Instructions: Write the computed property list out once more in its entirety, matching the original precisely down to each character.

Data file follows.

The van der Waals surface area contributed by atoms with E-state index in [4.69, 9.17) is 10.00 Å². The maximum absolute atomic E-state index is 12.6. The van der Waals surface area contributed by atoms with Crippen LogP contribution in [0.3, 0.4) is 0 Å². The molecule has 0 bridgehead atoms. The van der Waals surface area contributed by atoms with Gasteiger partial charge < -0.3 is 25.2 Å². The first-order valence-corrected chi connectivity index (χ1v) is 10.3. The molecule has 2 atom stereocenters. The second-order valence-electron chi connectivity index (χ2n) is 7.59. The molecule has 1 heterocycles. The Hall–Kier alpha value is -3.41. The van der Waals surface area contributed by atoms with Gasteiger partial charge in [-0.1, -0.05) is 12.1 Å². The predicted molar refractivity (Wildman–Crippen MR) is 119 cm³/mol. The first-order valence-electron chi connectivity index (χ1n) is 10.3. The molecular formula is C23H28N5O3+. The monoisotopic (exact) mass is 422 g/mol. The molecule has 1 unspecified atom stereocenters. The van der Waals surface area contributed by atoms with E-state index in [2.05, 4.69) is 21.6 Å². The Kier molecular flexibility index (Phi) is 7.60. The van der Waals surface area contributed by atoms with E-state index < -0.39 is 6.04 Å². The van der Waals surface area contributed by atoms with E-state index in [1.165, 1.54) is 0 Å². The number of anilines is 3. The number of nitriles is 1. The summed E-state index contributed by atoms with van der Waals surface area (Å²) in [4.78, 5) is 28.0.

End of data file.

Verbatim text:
The van der Waals surface area contributed by atoms with E-state index in [4.69, 9.17) is 10.00 Å². The maximum absolute atomic E-state index is 12.6. The van der Waals surface area contributed by atoms with Crippen LogP contribution in [0.3, 0.4) is 0 Å². The molecule has 0 bridgehead atoms. The van der Waals surface area contributed by atoms with Gasteiger partial charge < -0.3 is 25.2 Å². The first-order valence-corrected chi connectivity index (χ1v) is 10.3. The molecule has 2 atom stereocenters. The second-order valence-electron chi connectivity index (χ2n) is 7.59. The molecule has 1 heterocycles. The Hall–Kier alpha value is -3.41. The van der Waals surface area contributed by atoms with Gasteiger partial charge in [-0.1, -0.05) is 12.1 Å². The predicted molar refractivity (Wildman–Crippen MR) is 119 cm³/mol. The first-order valence-electron chi connectivity index (χ1n) is 10.3. The molecular formula is C23H28N5O3+. The monoisotopic (exact) mass is 422 g/mol. The molecule has 1 unspecified atom stereocenters. The van der Waals surface area contributed by atoms with E-state index in [2.05, 4.69) is 21.6 Å². The Kier molecular flexibility index (Phi) is 7.60. The van der Waals surface area contributed by atoms with E-state index < -0.39 is 6.04 Å². The van der Waals surface area contributed by atoms with E-state index in [1.165, 1.54) is 0 Å². The number of anilines is 3. The number of nitriles is 1. The summed E-state index contributed by atoms with van der Waals surface area (Å²) in [4.78, 5) is 28.0.